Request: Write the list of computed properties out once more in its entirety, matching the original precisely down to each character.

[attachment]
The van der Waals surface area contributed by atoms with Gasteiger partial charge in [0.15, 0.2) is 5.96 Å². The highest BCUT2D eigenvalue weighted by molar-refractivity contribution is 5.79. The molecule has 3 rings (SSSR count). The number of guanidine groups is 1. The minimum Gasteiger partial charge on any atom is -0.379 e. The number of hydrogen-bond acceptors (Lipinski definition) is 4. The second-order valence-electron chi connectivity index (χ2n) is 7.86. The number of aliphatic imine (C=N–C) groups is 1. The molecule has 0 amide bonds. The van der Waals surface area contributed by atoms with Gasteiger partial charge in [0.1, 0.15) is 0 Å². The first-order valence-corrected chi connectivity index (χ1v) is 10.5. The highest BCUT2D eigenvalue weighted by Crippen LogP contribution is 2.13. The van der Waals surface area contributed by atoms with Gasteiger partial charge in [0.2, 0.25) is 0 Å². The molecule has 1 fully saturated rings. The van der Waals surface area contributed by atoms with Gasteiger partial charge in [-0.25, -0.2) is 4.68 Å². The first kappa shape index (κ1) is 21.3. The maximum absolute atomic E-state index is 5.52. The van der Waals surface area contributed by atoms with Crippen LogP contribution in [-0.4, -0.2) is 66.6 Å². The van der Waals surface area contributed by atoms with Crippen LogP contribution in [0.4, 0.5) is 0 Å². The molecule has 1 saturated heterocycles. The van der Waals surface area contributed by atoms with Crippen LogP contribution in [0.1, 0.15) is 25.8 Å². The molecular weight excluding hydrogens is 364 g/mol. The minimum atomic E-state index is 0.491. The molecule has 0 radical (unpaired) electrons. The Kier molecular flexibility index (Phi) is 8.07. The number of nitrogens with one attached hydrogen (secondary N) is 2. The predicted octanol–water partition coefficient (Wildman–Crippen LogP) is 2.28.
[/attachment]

The van der Waals surface area contributed by atoms with Gasteiger partial charge in [0.15, 0.2) is 5.96 Å². The highest BCUT2D eigenvalue weighted by molar-refractivity contribution is 5.79. The molecule has 3 rings (SSSR count). The number of guanidine groups is 1. The minimum Gasteiger partial charge on any atom is -0.379 e. The number of hydrogen-bond acceptors (Lipinski definition) is 4. The second-order valence-electron chi connectivity index (χ2n) is 7.86. The number of aliphatic imine (C=N–C) groups is 1. The molecule has 0 amide bonds. The van der Waals surface area contributed by atoms with Gasteiger partial charge in [0.1, 0.15) is 0 Å². The first-order valence-corrected chi connectivity index (χ1v) is 10.5. The highest BCUT2D eigenvalue weighted by Crippen LogP contribution is 2.13. The van der Waals surface area contributed by atoms with Gasteiger partial charge in [0.2, 0.25) is 0 Å². The molecule has 1 fully saturated rings. The van der Waals surface area contributed by atoms with Gasteiger partial charge in [-0.25, -0.2) is 4.68 Å². The first kappa shape index (κ1) is 21.3. The maximum absolute atomic E-state index is 5.52. The van der Waals surface area contributed by atoms with Crippen LogP contribution in [-0.4, -0.2) is 66.6 Å². The van der Waals surface area contributed by atoms with Crippen LogP contribution in [0.4, 0.5) is 0 Å². The molecule has 1 saturated heterocycles. The van der Waals surface area contributed by atoms with Crippen LogP contribution in [0.1, 0.15) is 25.8 Å². The molecular weight excluding hydrogens is 364 g/mol. The minimum atomic E-state index is 0.491. The molecule has 0 radical (unpaired) electrons. The Kier molecular flexibility index (Phi) is 8.07. The number of nitrogens with one attached hydrogen (secondary N) is 2. The predicted octanol–water partition coefficient (Wildman–Crippen LogP) is 2.28.